“يسيرون ولا يكلون” “They will run and not grow weary”
November 29, 2019
Meeting in Bethlehem, the birthplace of Jesus, we are over 350 persons— women and men, young and old, lay and clergy, Palestinians and friends from all over the world—reaching out to the Church on the Tenth Anniversary of Kairos Palestine: A Moment of Truth.
Since the launch of A Moment of Truth ten years ago, life in Palestine has rapidly deteriorated under the illegal occupation by the State of Israel. The oppression is more aggressive and brutal. Our imprisoned and besieged sisters and brothers in Gaza, non-violently gathering in the March of Return, were the targets of a bloody and deadly response. Settlements continue to expand. Threats of annexation of the Jordan Valley and the settlements themselves grow without a word of condemnation from the major powers. We are experiencing the continued dispossession of our land, our freedom and our human rights.
It is not an understatement to say that what is at stake is our understanding of the gospel, the centrality of the cross, the role of the church, and the nature of our missionary mandate, not least, to the beloved Jewish people. If we don’t see Jesus at the heart of the Hebrew scriptures, and the continuity between his Old Testament and New Testament saints in the one inclusive Church, we’re not reading them correctly. The key question is this “Was the coming of Jesus and the birth of the Church the fulfilment or the postponement of the promises God made to Abraham?” Christian Zionists see the promises of identity, land and destiny as part of an ongoing covenant God has with the Jewish people. In the following resources I answer this question and show that Christian Zionism is a recent manifestation of a heresy refuted by the Old and New Testaments.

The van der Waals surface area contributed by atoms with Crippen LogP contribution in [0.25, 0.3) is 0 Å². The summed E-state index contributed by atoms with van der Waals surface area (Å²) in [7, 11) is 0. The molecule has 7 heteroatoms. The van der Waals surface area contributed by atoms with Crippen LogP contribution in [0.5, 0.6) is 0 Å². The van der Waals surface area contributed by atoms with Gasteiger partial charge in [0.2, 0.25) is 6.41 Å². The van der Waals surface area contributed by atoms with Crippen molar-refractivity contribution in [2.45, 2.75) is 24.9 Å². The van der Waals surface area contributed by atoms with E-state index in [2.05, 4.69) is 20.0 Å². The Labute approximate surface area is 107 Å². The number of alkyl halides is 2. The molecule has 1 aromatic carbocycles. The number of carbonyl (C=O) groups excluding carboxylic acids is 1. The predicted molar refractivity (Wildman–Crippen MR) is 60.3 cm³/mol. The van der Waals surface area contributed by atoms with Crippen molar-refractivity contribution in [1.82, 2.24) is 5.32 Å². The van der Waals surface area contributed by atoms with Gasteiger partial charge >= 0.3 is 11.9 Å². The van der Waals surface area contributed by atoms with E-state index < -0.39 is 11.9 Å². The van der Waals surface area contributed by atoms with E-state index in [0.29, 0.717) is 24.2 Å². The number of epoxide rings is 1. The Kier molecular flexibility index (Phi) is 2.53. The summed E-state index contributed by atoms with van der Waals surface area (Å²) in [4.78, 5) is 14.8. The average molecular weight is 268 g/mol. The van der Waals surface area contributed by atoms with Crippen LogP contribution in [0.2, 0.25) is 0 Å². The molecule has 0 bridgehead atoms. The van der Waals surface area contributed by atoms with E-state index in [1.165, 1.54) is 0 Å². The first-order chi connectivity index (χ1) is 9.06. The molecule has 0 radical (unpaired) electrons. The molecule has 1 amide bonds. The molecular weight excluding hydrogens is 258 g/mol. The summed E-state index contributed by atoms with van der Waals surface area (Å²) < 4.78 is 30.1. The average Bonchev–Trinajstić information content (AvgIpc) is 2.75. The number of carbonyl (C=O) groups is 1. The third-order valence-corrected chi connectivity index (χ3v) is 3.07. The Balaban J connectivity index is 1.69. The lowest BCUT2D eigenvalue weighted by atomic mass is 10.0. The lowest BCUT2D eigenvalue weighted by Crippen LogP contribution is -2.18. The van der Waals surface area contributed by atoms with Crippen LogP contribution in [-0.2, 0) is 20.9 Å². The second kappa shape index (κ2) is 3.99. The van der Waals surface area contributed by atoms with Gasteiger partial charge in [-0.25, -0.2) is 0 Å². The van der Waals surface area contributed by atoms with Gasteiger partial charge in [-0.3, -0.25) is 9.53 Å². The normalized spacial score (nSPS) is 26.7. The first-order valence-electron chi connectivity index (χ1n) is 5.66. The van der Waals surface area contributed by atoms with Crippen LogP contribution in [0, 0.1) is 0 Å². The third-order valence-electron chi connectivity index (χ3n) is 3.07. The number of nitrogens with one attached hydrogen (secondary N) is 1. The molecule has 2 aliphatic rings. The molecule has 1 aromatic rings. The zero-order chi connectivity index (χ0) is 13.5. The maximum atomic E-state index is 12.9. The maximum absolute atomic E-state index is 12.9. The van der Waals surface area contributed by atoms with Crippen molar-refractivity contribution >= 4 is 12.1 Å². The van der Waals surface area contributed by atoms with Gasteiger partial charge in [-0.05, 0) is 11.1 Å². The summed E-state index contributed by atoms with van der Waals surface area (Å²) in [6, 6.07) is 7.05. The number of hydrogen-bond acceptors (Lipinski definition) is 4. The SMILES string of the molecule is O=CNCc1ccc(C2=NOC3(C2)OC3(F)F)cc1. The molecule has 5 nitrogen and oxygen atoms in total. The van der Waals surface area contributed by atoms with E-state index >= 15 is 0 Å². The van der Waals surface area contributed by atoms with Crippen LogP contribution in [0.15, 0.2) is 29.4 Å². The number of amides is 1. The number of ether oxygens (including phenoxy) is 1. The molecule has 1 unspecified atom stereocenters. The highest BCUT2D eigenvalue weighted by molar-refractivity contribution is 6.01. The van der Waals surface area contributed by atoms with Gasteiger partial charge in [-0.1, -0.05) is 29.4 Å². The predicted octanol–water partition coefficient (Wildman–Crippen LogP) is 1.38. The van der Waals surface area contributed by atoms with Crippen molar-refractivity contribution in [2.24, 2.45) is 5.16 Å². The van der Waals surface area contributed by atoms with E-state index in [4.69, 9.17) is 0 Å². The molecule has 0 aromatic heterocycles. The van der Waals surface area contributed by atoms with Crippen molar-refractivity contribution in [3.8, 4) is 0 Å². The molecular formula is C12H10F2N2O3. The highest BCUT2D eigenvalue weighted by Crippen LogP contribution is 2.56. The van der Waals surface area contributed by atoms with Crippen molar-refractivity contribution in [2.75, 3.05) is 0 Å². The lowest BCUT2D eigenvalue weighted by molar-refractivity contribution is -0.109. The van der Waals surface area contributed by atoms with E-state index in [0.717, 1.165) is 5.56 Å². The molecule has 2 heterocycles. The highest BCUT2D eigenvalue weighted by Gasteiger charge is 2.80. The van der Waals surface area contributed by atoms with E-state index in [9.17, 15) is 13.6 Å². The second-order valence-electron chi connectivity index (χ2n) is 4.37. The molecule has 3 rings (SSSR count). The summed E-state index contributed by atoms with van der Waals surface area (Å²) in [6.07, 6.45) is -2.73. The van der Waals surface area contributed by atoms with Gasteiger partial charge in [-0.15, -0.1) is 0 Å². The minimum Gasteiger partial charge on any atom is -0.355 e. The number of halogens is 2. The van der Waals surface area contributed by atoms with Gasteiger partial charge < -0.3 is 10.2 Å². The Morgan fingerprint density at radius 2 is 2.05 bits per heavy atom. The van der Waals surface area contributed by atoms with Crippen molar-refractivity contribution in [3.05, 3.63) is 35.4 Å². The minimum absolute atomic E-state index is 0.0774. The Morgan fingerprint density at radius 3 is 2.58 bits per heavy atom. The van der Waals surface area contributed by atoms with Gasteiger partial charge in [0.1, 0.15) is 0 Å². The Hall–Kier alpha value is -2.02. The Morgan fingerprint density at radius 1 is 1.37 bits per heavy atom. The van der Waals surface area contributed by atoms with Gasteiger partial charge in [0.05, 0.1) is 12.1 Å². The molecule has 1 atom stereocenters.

Donald Trump has probably accomplished more for Israel in his short time in office than any other US President since Harry Truman unilaterally recognised the State of Israel in May 1948. President Truman did so, going against the advice of his State Department, US Mission to the United Nations and ambassadors in the Middle East.
President Trump seems to have continued that unilateral, idiosyncratic tradition but with gusto. In December 2017, for example, reversing decades of US foreign policy, President Trump announced the United States recognition of Jerusalem as the capital of Israel andordered the relocation of the U.S. Embassy in Israel from Tel Aviv to Jerusalem. On 14 May 2018 – the 70th anniversary of Israel’s founding – the US officially moved its embassy from Tel Aviv to Jerusalem.Also, in May 2018, President Trump announced that he was unilaterally withdrawing the US from the Joint Comprehensive Plan of Action or Iran nuclear deal.
The Calendar includes stories and reflections of farmers, sponsors, campaign’ partners, picking and planting programs’ participants; Updates on the Israeli occupation measures against Palestinian land, farmers and olive trees; Palestinian and international memorials and feasts, as well as the JAI’ upcoming events and programs.
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A presentation by Colin Chapman Cambridge Centre for Christianity Worldwide Seminar 9 October, 2018
Let me begin with a one-sentence answer: it’s extremely difficult, if not impossible to separate religion and politics in the Middle East today; and the future is bleak unless we can find ways of separating religion and politics and allowing religion to support an international order that is based on the rule of law.
This presentation is very much a ‘big picture’ exercise, an attempt to put some of the pieces of the jig-saw puzzle together. As a Christian who is interested in the role of religion and the interaction of religion with politics, I’m trying to make sense of the history that is being played out before us in the Middle East at the present time.